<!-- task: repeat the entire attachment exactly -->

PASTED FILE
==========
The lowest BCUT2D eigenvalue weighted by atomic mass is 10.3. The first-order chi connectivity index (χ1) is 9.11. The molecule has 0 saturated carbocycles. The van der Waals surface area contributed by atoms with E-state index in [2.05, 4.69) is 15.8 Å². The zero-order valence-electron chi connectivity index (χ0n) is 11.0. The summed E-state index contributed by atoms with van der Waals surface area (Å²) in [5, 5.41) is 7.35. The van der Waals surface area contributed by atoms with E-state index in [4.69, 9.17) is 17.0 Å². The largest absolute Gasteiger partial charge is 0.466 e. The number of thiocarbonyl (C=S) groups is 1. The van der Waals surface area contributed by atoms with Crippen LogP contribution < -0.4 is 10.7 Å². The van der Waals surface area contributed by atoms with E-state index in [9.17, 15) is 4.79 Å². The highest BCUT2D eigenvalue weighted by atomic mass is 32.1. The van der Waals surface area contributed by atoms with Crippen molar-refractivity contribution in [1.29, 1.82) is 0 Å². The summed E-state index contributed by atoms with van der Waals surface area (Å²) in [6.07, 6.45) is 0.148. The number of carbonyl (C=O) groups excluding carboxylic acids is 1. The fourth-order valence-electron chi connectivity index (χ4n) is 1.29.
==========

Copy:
The lowest BCUT2D eigenvalue weighted by atomic mass is 10.3. The first-order chi connectivity index (χ1) is 9.11. The molecule has 0 saturated carbocycles. The van der Waals surface area contributed by atoms with E-state index in [2.05, 4.69) is 15.8 Å². The zero-order valence-electron chi connectivity index (χ0n) is 11.0. The summed E-state index contributed by atoms with van der Waals surface area (Å²) in [5, 5.41) is 7.35. The van der Waals surface area contributed by atoms with E-state index in [4.69, 9.17) is 17.0 Å². The largest absolute Gasteiger partial charge is 0.466 e. The number of thiocarbonyl (C=S) groups is 1. The van der Waals surface area contributed by atoms with Crippen LogP contribution < -0.4 is 10.7 Å². The van der Waals surface area contributed by atoms with E-state index in [9.17, 15) is 4.79 Å². The highest BCUT2D eigenvalue weighted by atomic mass is 32.1. The van der Waals surface area contributed by atoms with Crippen molar-refractivity contribution in [1.29, 1.82) is 0 Å². The summed E-state index contributed by atoms with van der Waals surface area (Å²) in [6.07, 6.45) is 0.148. The number of carbonyl (C=O) groups excluding carboxylic acids is 1. The fourth-order valence-electron chi connectivity index (χ4n) is 1.29.